July 5, 2023
- Crop Update
- Hail Damage in Soybeans
- Assess Soybean Nodulation →
- Evaluating Dry Bean Nodulation
- Soybean Fungicide Decisions
- Dry Bean Fungicide Decisions →
- Regional Variety Trials Update
- Soybeans range from V5 to R2 (open flowers on one of the uppermost 4 nodes).
- Ensure inoculation strategies were successful ahead of pod development and filling stages by checking up on soybean nodulation. Assess soybean nodulation →
- Hail has hit several soybean fields. At R1 stages, yield loss depends on the amount of defoliation and stem nodes removed. More information below.
- Field peas range from R1 (flower buds) to R3 (flat pod).
- Symptoms of Mycosphaerella (Ascochyta) blight are more common to find in the lower pea canopy. Fungicide applications are on-going. Fungicide Decisions in Peas →
- Bacterial blight is also present in some fields, following storm damage.
- Pea aphids are present at low levels in some pea fields. Scouting for Pea Aphids →
- When digging up pea roots in western Manitoba to check nodulation, you may find pea leaf weevil larvae and pupae in the soil. This pest feeds on root nodules below-ground. High numbers have been noted in northwestern Manitoba and in areas north of #1 Hwy in western Manitoba.
- Dry beans range from V4 to R1.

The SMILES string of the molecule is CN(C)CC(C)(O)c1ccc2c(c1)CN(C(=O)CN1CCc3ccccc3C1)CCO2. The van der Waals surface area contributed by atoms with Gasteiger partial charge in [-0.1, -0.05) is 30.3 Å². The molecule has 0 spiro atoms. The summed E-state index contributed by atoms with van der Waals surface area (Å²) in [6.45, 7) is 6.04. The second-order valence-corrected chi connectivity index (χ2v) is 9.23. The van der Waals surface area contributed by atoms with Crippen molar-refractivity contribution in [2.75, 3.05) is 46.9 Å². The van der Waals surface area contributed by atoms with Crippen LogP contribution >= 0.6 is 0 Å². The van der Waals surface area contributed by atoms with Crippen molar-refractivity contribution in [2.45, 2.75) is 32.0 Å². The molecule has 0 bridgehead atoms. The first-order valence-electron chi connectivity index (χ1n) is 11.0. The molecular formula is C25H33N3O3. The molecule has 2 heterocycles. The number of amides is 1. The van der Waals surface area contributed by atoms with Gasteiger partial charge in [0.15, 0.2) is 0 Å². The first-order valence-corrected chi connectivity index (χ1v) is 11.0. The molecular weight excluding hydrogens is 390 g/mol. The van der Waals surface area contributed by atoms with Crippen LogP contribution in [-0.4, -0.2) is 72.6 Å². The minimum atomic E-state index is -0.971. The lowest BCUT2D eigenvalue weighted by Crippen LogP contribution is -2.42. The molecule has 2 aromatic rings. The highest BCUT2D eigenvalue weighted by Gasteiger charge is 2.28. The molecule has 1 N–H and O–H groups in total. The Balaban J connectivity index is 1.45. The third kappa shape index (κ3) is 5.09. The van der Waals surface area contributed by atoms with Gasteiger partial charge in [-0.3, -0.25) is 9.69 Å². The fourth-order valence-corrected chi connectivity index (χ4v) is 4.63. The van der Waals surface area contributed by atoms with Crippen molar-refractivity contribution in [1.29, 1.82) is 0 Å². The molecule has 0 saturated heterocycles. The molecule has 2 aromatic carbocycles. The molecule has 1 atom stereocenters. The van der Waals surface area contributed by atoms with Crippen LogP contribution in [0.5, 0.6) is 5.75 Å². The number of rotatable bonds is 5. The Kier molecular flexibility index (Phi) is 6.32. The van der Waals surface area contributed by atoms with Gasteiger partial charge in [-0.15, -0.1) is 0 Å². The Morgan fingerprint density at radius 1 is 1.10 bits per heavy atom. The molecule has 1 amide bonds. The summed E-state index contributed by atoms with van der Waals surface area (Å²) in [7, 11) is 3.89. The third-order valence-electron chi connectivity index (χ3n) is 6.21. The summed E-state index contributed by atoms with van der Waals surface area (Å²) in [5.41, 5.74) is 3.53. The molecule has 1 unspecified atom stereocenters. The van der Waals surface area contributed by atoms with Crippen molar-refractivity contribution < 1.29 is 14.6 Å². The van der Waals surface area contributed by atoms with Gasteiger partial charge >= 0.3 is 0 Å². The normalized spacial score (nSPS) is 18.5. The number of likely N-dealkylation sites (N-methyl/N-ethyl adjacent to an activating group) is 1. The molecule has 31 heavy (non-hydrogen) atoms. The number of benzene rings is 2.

- In fields with a history of dry beans, active root nodules are present in some fields. Dig up your dry bean roots to check for nodulation.
- Potato leaf hoppers are a pest of dry beans. Triangular brown areas at the tips of leaves or dwarfed, crinkled leaves are a sign of hopper burn. Examine the undersides of leaves to look for potato leaf hoppers and determine the number per trifoliate on average. At V4, the economic threshold is 1 leaf hopper/trifoliate and at R1 is it 2 leaf hoppers/trifoliate.
- Fungicide Options
- Faba beans range from R1 to R4 (flat pod).
- Blister beetles are present in some fields, but defoliation has been minimal.
- Pea aphid thresholds for faba beans are 24-50 aphids per main branch. This gives a seven-day lead time before populations reach economic injury levels (96-142 aphids/main branch).
- Assessing grasshopper damage in soybeans and pulses →
- Defoliation thresholds:
- Soybeans: 30% defoliation pre-bloom; 15% defoliation from R1 (flowering) to R5 (beginning seed).
- Dry beans: 35% defoliation pre-bloom; 15% defoliation after R1 (flowering).
- Peas are not a preferred food source for grasshoppers. Infestations of 10/m2 (1/ft2) do not cause economic losses in peas.
- Defoliation thresholds:
Thunderstorms and hail have been common in Manitoba this year. How much yield loss can you expect once your soybeans have been hit by hail?
From 2015 to 2018, research was conducted to evaluate the effects of simulated hail damage on soybean yield and days to maturity at Portage and Minto, MB. Soybeans at the full pod (R4) and early seed fill (R5) growth stages were the most sensitive to leaf loss and stem breakage.
To estimate yield loss following hail:
- Assess plant stand loss, if any. Plants can regrow from axillary buds on remaining stem nodes.
- Estimate percent stem breakage. At R1, plants often have 5 nodes (4 trifoliate nodes and one unifoliate node). Stem breakage = nodes removed / total nodes the crop had before hail.
- Estimate percent defoliation of remaining plant tissue. Is it closer to one-third, two-thirds or 100% of leaf material lost?
- Using the chart below, add the loss percentages of defoliation and stem breakage together to estimate yield loss.